Home Columnists Conor Stapleton: Your health insurance status should not determine your cancer outcome

Conor Stapleton: Your health insurance status should not determine your cancer outcome

Inequality occurs when some people in a group have greater wealth, greater opportunities and greater access to resources than others.

Inequality occurs everywhere. In some countries, it is rife, like in South Africa and Haiti.

In these countries, a large amount of the wealth is held by a small number of people. In many Nordic countries however, wealth is more evenly distributed. Ireland fares well when compared internationally but is far from perfect.

But, why does this matter and why do we spend so much time researching inequality? The simple answer is that inequality affects us all, rich or poor. The book “The Spirit Level”  explored the idea that societies that are unequal fare worse when you consider crime, wellbeing and health outcomes.

Even the wealthy in these unequal societies are not insulated. If you live in an unequal society, no matter what your personal wealth, you will be disadvantaged.

For example, one study from the United States suggests income inequality caused as many deaths as “combined loss of life from lung cancer, diabetes, motor vehicle crashes, human immunodeficiency virus (HIV) infection, suicide, and homicide” in the same year1.

We do not have to look as far as the US to find examples of inequality, however.

I have written here previously, on LaoisToday, about how I was recently diagnosed with melanoma, an aggressive form of skin cancer.

Luckily, I have been able to start immunotherapy in the hopes of preventing the cancer from coming back. If not for my private health insurance, this would not have been possible.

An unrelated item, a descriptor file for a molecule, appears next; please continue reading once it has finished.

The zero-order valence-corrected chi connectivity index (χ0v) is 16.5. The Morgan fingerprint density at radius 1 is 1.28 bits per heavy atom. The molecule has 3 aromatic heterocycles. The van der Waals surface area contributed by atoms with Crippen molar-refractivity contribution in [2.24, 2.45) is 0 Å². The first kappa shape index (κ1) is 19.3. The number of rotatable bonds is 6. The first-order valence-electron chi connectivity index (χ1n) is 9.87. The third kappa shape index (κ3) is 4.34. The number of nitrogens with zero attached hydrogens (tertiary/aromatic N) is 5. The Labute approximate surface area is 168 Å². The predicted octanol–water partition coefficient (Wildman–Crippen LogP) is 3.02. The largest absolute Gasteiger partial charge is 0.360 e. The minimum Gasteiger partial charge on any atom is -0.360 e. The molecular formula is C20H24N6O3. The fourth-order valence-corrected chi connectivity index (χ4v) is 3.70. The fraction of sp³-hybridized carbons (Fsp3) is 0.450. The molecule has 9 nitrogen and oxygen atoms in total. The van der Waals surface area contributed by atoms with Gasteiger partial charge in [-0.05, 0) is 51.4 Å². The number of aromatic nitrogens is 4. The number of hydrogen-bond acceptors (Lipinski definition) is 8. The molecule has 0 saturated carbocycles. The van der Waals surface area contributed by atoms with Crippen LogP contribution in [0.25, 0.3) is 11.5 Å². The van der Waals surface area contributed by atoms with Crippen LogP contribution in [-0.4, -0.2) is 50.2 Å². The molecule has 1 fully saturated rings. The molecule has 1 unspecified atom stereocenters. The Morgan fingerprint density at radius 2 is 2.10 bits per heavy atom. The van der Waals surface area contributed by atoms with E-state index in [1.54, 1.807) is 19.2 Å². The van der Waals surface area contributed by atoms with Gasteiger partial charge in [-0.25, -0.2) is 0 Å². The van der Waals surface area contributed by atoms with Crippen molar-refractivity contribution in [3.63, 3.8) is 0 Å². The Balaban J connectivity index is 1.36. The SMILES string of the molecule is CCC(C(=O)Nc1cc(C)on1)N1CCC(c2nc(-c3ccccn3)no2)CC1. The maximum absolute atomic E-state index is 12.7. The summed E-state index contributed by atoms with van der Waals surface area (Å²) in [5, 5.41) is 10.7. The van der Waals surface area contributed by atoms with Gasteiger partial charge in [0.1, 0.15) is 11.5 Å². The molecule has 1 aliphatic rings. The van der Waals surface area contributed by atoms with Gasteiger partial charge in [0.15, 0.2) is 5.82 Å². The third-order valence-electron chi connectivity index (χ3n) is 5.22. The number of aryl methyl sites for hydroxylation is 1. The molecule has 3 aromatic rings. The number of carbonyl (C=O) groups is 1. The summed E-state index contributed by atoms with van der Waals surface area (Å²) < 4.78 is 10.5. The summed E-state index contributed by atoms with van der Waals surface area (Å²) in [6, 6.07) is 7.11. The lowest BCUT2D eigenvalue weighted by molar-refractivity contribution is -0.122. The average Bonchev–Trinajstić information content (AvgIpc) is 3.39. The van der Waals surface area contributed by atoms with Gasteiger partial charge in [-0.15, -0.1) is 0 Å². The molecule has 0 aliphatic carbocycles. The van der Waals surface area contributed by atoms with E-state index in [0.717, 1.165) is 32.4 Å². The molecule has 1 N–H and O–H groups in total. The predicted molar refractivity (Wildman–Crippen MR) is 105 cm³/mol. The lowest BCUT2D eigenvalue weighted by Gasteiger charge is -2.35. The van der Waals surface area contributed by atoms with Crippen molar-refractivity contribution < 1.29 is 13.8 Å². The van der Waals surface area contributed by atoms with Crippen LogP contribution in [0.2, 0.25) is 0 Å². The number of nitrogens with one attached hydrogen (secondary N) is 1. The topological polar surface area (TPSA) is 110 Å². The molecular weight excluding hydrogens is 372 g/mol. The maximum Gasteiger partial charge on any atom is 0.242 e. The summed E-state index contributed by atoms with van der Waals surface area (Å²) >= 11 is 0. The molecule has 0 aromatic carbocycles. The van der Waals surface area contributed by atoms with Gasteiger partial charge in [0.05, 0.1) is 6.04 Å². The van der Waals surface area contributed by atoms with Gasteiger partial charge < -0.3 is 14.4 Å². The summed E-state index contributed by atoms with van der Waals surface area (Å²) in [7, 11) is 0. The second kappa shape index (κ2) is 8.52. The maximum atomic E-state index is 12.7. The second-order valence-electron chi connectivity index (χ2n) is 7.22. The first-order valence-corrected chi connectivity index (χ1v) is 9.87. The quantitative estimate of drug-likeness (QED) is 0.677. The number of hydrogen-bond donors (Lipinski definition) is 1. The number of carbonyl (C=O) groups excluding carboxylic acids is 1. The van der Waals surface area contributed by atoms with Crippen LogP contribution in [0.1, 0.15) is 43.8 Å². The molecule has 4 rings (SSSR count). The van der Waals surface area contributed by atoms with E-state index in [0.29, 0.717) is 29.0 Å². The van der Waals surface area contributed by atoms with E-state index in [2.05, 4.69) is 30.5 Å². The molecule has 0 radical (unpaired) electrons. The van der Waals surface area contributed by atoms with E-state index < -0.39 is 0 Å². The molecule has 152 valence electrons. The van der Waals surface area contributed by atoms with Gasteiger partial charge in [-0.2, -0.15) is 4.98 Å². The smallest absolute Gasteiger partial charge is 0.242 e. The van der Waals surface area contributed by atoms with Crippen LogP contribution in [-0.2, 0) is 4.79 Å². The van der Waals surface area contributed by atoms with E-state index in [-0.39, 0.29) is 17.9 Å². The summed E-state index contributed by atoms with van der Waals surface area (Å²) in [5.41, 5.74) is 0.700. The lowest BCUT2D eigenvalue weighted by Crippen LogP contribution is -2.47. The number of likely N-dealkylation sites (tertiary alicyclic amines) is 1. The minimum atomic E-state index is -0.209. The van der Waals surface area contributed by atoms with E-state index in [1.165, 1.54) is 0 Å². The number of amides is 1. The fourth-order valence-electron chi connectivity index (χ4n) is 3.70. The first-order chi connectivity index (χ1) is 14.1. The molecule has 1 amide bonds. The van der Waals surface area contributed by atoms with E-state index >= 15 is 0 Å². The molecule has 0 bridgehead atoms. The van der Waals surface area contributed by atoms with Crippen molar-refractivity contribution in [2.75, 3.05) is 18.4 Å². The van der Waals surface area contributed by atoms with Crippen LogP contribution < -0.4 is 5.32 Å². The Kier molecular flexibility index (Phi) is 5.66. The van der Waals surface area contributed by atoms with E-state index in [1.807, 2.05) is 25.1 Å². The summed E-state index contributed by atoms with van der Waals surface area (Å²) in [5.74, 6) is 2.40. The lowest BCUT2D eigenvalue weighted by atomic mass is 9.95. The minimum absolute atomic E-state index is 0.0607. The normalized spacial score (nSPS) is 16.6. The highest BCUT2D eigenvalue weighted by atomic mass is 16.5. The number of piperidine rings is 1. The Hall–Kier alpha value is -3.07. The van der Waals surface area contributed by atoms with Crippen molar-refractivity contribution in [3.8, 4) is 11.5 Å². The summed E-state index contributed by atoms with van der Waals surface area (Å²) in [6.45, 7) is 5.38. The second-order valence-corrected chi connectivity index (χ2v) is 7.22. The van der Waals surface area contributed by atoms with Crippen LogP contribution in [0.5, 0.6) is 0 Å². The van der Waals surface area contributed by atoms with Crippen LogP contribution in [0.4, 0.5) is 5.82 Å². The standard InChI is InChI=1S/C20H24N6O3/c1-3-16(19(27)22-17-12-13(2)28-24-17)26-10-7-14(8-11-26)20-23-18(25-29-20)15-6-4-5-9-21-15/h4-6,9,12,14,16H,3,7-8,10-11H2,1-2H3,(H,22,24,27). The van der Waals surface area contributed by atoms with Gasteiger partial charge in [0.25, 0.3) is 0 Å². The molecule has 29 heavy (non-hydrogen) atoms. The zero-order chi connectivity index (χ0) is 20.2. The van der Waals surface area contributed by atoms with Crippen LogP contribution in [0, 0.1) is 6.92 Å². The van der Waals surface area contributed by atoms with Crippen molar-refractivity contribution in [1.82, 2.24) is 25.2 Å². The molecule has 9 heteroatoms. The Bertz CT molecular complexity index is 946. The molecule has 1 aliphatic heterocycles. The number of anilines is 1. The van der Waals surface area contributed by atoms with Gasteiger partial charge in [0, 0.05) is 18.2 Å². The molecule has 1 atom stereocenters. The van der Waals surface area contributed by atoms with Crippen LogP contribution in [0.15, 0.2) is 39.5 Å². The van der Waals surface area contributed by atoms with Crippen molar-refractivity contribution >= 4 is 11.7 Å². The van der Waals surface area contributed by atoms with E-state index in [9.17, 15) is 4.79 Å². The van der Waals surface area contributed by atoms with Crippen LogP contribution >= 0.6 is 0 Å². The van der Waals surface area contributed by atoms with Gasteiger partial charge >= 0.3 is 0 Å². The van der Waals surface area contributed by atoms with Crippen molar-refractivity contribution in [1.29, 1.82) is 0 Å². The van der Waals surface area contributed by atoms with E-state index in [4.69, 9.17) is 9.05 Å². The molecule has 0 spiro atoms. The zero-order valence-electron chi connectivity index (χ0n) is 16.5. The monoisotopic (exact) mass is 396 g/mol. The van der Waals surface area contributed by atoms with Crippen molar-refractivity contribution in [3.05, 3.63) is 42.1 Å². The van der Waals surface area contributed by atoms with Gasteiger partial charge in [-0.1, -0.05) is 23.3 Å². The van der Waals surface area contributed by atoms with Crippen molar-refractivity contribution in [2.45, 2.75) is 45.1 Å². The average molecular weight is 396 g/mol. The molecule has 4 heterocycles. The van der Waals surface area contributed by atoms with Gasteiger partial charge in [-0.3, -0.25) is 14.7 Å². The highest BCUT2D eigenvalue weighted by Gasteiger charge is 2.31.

Patients with Stage III Melanoma in the public system cannot access immunotherapy (outside of clinical trials) and simply have to “watch and wait.”  A large percentage of these people will then progress to Stage IV disease, unfortunately.

If they do progress, they will then have access to immunotherapy publicly, but no sooner. Stage IV Melanoma carries with it a far greater chance of death. We have a duty to do all we can to prevent progression to this stage.

Not only is there unequal access in Ireland to this treatment, there is unequal access throughout Europe.

Residents of a large number of European States have access, this includes the UK, France, Spain, Germany and many others. Ireland is the exception in Western Europe and is joined by countries in Eastern Europe when it comes to not publicly reimbursing immunotherapy for this stage of melanoma.

Immunotherapy is expensive, but it is also showing itself to be effective in ongoing clinical trials.

In one trial, 64% of patients with Stage III Melanoma who were given immunotherapy were relapse free at three years in comparison to 44% in a placebo group2. These promising results are very welcome, as melanoma is a notoriously difficult cancer to treat.

Inequality is at the core of this issue and it is up to us to call for change. Your health insurance status should not determine your cancer outcome.

If you would like to sign a petition calling on the Minister for Health to change this, or get a template email to send to your TDs, you can visit healthinequalityharms.ie.

  1. Lynch, J. W., Kaplan, G. A., Pamuk, E. R., Cohen, R. D., Heck, K. E., Balfour, J. L., & Yen, I. H. (1998). Income inequality and mortality in metropolitan areas of the United States. American journal of public health, 88(7), 1074–1080. https://doi.org/10.2105/ajph.88.7.1074

2. EORTC. (2020). EORTC 1325-MG/Keynote 054: Pembrolizumab Versus Placebo After Complete Resection Of High-Risk Stage III Melanoma: New Recurrence-Free Survival Results At Three-Year Median Follow-Up – EORTC.

SEE ALSO – Conor Stapleton: What it’s like getting a cancer diagnosis – and why staying in is so vital

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Conor Stapleton is a fourth year medical student in Trinity College Dublin. Conor plays football with Annanough and is a proud alumnus of Ratheniska NS and Knockbeg College. Conor has been involved with charities such as M.O.V.E. and Med Day in college, raising money for hospitals both in Ireland and the developing world.